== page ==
Radio Ga Ga: mechanical madness adds to the Formula E drama at Hong Kong E-Prix
Drivers left shouting into silent team radios as faulty signals and technical teething issues further liven up a fun first race of the season
As he wove through the narrow Central Harbourfront streets looking to claw his way up the leader board, Audi’s Daniel Abt was supposed to benefit from a special advantage.
But things did not quite go to plan.
“I got the FanBoost but as I didn’t have a radio, I was not aware I had it, so didn’t use it,” said a frustrated Abt.
A unique system where fans vote for their favourite driver on the Formula E website or mobile app, ‘FanBoost’ rewards the three most popular drivers in an online poll with a five-second speed burst of 20 per cent more power during the race.
German Abt would have happily swapped his boost for a functioning radio, however.
“It was really bad; I couldn’t say one word to my engineer and he couldn’t say a word to me – it was like going back to [junior racing series] Formula 4 style.
“In Formula E, you have stuff that you need to communicate but everyone was on their own. I think in a championship like this it should be possible to have a working radio.”
The faulty signals, which race winner Sam Bird put down to the tall buildings of the Central skyline, were among several recurring problems for other racers.
Nelson Piquet Jnr of Jaguar managed to climb from 10th on the grid to fourth and may feel he could have finished even higher were it not for his technical issues.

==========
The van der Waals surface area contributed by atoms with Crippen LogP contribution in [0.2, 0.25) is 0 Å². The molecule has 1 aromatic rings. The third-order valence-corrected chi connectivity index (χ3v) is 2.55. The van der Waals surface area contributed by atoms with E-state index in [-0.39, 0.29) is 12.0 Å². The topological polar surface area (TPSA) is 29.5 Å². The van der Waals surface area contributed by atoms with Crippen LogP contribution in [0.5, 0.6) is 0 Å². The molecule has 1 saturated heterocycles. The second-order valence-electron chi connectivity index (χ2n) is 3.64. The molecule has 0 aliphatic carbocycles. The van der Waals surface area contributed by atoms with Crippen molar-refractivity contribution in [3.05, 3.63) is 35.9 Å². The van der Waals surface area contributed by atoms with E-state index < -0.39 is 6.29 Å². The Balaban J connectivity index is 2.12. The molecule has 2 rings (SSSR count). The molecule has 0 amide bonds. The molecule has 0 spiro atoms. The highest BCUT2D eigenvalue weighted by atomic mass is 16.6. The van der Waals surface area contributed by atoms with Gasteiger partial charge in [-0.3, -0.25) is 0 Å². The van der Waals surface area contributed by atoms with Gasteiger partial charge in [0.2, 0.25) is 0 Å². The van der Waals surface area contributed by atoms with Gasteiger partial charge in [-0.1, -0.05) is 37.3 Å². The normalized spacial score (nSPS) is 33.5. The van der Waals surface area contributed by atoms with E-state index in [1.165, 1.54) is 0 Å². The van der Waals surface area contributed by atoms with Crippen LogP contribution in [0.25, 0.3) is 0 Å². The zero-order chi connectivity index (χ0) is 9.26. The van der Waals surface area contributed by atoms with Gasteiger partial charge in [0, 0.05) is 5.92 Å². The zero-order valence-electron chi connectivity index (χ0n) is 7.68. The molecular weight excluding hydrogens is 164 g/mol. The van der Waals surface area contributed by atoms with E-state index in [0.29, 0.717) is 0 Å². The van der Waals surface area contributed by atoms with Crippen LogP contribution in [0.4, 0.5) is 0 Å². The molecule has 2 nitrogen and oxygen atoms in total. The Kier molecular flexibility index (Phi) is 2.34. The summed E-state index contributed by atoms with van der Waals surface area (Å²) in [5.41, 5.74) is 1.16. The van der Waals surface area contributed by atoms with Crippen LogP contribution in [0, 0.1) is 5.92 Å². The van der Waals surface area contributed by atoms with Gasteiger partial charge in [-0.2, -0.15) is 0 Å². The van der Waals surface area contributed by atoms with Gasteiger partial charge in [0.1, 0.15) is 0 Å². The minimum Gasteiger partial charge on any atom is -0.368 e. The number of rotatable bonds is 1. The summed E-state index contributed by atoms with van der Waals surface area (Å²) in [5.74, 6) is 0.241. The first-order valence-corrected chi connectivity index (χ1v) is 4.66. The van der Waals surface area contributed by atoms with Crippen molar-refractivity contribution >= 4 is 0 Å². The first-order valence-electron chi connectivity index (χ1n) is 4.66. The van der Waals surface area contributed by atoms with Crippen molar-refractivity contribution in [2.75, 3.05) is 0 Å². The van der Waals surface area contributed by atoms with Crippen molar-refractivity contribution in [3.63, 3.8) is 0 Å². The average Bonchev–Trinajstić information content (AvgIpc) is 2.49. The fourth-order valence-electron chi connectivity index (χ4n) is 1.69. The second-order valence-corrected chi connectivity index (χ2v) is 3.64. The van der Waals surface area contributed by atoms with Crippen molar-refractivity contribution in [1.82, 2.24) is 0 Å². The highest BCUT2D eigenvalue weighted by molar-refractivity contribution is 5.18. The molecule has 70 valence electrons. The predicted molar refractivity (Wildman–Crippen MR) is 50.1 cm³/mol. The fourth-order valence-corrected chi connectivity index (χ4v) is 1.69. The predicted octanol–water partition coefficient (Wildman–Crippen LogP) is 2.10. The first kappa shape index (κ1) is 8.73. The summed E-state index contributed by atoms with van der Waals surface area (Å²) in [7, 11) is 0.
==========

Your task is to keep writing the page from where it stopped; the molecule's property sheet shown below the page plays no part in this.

“We had no communication whatsoever,” the Brazilian said. “Drivers were shouting left and right. It was crazy. I didn’t know if they were getting my messages and this just went on and on.”
Techeetah’s Jean-Eric Vergne started on pole but had to settle for second after struggling with his pace.
“This was by far our most difficult race,” said Vergne. “I was struggling a lot. We had no radio, my brakes were not working, I had no regen.
“If somebody told me this morning I were to have these issues, I would have taken [this result].”
The Frenchman was hopeful that Sunday’s race, the second of a season-opening double header, would be less of a technical “nightmare”.
“I honestly did not understand anything about that race,” said Vergne. He added: “When we fix the issu es tonight, tomorrow we should be much stronger.”
That would certainly bring FanBoost back into play – though Abt warned fans not to expect something like Mario Kart.
“It’s not a huge advantage,” said the German. “To have a little gimmick like this is nothing bad. It’s something that can help, and in general I think it’s unique and cool to engage people.
“As long as it’s fair and works correctly. I think it was not always fair in the past.”